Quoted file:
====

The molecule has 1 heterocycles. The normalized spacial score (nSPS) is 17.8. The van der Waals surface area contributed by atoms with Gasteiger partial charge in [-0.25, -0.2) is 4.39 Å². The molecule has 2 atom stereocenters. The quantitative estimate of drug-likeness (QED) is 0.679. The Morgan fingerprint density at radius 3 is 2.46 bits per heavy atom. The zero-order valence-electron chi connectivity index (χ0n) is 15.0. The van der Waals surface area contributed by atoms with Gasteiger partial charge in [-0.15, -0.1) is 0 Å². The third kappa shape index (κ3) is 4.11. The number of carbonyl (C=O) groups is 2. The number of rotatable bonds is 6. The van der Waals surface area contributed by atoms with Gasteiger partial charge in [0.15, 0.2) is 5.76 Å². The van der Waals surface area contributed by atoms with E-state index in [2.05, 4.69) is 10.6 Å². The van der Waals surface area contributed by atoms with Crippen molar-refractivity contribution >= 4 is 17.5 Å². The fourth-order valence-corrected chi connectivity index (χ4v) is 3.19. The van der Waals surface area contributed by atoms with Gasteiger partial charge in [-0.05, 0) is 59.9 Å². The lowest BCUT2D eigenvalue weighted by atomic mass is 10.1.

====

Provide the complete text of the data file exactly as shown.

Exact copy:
The molecule has 1 heterocycles. The normalized spacial score (nSPS) is 17.8. The van der Waals surface area contributed by atoms with Gasteiger partial charge in [-0.25, -0.2) is 4.39 Å². The molecule has 2 atom stereocenters. The quantitative estimate of drug-likeness (QED) is 0.679. The Morgan fingerprint density at radius 3 is 2.46 bits per heavy atom. The zero-order valence-electron chi connectivity index (χ0n) is 15.0. The van der Waals surface area contributed by atoms with Gasteiger partial charge in [-0.15, -0.1) is 0 Å². The third kappa shape index (κ3) is 4.11. The number of carbonyl (C=O) groups is 2. The number of rotatable bonds is 6. The van der Waals surface area contributed by atoms with Gasteiger partial charge in [0.15, 0.2) is 5.76 Å². The van der Waals surface area contributed by atoms with E-state index in [2.05, 4.69) is 10.6 Å². The van der Waals surface area contributed by atoms with Crippen molar-refractivity contribution >= 4 is 17.5 Å². The fourth-order valence-corrected chi connectivity index (χ4v) is 3.19. The van der Waals surface area contributed by atoms with Gasteiger partial charge in [-0.05, 0) is 59.9 Å². The lowest BCUT2D eigenvalue weighted by atomic mass is 10.1.